The site is structured as a Victorian town - suitable buildings having been re-located from the surrounding area and grouped together on a manageable site. With much to see, we arrived about mid day, left as the museum was closing at about 6 pm and didn't quite succeed in seeing all the exhibits - although I for one had completely run out of energy.
This first batch of photos shows you the 'Victorian street' and some of the commercial buildings:
Businesses in the HIgh Street included, a photogapher, haberdasher, pharmacy ( I think featured in the 'Victorian Pharmacy' TV series), a general grocers, a bicycle shop, bakers, locksmiths and a traditional fish and chip shop. I did not manage to take any photos inside the haberdashers, but was fascinated to see that I recognised many of the small items in the display case - some inherited from a great aunt and my grandmother. However, I failed to identify the 'page turner' and 'glove finger stretcher'. There were some beautiful examples of hand made lace. Crimped and trimmed bonnets, gents tweed hats, lavender bags and embroidered handkerchiefs were available for sale. Some materials were also for sale and I bought a length of muslin.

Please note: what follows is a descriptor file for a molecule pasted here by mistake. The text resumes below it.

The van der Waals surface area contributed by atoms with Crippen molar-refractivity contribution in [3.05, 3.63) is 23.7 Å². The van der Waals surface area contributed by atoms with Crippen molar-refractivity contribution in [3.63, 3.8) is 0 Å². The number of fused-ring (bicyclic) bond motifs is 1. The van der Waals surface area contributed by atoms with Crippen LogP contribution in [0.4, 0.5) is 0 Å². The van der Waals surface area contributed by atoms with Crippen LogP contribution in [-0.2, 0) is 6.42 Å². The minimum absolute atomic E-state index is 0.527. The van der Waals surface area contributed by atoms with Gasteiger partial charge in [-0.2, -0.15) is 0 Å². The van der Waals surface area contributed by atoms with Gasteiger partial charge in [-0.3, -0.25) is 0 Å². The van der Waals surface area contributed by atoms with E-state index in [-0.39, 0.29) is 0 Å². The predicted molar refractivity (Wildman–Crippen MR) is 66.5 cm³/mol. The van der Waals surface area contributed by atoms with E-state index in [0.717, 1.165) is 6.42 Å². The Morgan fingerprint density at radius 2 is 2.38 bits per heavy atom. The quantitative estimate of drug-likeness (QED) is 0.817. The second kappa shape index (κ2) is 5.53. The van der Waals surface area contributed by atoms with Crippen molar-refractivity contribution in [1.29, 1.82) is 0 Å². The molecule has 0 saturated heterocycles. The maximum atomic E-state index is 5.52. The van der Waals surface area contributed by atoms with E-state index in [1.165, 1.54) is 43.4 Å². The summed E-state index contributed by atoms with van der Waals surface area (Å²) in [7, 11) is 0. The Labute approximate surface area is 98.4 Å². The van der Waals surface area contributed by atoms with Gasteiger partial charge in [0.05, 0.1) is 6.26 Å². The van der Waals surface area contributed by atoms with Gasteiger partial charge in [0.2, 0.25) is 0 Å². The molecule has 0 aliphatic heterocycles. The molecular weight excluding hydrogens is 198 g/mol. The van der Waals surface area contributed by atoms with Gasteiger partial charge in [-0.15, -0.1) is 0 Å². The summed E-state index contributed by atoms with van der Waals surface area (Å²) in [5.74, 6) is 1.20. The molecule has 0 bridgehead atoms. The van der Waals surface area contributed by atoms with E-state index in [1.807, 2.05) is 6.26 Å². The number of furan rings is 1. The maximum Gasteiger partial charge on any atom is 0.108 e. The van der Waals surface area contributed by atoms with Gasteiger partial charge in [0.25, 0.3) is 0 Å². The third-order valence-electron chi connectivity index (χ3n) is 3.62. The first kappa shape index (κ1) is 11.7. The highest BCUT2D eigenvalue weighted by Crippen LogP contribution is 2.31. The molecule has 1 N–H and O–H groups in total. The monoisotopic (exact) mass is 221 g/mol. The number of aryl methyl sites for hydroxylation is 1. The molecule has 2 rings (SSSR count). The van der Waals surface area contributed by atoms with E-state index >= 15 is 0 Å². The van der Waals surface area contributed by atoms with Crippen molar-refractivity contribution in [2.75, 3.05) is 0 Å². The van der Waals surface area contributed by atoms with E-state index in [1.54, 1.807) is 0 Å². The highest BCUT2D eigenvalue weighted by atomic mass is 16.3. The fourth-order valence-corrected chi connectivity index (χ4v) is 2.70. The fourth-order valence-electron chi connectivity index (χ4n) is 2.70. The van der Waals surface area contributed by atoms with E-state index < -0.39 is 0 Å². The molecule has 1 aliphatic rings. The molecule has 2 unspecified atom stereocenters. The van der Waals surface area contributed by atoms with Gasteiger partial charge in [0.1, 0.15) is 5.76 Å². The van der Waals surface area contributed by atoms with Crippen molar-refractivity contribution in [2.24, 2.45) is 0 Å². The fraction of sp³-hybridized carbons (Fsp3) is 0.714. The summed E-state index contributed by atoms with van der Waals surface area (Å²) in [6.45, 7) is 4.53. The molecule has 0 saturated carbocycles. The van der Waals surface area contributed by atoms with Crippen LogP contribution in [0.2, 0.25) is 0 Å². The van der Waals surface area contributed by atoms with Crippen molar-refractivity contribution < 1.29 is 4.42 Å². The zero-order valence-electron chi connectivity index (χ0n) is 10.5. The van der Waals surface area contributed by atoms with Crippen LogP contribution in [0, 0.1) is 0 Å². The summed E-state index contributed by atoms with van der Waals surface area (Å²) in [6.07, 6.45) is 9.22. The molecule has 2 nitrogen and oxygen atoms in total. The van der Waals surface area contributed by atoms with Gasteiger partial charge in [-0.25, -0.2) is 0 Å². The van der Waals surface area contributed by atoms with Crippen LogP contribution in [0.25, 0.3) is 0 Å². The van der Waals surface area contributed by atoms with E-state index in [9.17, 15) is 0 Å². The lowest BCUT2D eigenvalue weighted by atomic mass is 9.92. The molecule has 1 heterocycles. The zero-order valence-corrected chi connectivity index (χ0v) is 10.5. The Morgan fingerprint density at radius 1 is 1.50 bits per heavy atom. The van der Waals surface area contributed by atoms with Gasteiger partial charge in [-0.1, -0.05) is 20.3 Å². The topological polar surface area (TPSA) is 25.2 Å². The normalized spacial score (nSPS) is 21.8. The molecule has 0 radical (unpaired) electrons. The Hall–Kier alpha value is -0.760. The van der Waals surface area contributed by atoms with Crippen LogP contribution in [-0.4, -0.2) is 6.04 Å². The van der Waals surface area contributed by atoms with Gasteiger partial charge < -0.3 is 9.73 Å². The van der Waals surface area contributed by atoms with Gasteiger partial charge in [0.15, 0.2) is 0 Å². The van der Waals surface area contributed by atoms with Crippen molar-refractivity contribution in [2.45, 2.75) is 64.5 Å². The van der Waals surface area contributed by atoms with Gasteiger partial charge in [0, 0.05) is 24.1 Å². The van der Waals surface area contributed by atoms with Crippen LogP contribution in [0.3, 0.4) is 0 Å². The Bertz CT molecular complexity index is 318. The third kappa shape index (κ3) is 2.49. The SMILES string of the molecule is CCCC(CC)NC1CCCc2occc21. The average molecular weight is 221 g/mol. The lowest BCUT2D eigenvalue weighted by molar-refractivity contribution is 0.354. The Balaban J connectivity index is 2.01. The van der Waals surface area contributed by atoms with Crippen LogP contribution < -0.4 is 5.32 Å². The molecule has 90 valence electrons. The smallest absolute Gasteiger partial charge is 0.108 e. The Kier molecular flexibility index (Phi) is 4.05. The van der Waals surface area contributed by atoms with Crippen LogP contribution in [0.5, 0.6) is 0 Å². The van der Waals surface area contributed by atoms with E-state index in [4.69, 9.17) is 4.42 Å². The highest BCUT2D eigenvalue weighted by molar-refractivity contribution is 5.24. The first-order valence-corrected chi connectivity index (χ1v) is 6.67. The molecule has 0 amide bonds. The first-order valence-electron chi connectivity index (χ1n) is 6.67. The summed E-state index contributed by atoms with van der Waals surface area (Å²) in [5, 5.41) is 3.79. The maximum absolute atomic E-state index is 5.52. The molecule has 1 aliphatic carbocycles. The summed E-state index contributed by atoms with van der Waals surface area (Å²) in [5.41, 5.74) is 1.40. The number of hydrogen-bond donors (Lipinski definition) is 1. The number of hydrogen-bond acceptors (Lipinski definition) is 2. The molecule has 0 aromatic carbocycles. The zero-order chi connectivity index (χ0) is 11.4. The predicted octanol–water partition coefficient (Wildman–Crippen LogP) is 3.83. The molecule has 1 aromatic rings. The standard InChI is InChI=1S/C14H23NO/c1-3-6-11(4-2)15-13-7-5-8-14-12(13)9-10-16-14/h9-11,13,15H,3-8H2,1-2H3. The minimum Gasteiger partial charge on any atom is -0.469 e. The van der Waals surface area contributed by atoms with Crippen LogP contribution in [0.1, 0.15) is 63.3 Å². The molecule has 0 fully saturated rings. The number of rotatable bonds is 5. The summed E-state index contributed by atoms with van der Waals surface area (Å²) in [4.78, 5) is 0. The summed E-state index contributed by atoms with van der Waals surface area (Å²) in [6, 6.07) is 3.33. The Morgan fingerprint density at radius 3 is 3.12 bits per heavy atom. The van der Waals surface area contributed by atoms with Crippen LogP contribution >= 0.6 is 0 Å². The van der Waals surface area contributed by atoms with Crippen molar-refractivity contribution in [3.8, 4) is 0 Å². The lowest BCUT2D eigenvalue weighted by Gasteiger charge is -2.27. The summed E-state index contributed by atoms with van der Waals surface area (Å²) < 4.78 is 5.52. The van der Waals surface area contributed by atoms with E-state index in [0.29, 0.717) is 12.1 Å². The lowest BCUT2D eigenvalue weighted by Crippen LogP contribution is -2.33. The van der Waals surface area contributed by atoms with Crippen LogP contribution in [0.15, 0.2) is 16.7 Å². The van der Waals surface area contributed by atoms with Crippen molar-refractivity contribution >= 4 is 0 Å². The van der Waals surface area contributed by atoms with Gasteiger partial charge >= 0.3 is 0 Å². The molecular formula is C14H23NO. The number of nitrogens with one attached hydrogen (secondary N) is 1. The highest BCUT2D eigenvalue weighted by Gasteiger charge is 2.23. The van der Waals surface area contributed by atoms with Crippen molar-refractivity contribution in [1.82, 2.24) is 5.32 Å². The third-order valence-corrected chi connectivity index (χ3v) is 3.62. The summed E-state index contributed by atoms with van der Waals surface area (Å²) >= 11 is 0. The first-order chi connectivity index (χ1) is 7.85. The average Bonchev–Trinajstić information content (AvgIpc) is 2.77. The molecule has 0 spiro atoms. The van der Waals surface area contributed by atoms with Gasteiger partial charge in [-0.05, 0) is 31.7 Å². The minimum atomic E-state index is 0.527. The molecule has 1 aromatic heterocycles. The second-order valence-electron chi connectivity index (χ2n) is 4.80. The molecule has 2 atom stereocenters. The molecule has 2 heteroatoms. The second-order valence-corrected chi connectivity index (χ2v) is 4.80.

The final photo shows the candle makers - more about this tomorrow.
A trio of brooches from me today - one for each of my main shops.
I had made a series of ribbon patchworks, backed by quite a thick felting. Originally intended for cuffs, I decided they were too thick and inflexible and made some cuffs constructed on fleece, which worked much better. I re-discovered the patchwork pieces and decide they would make good brooch backgrounds. I hope you like them!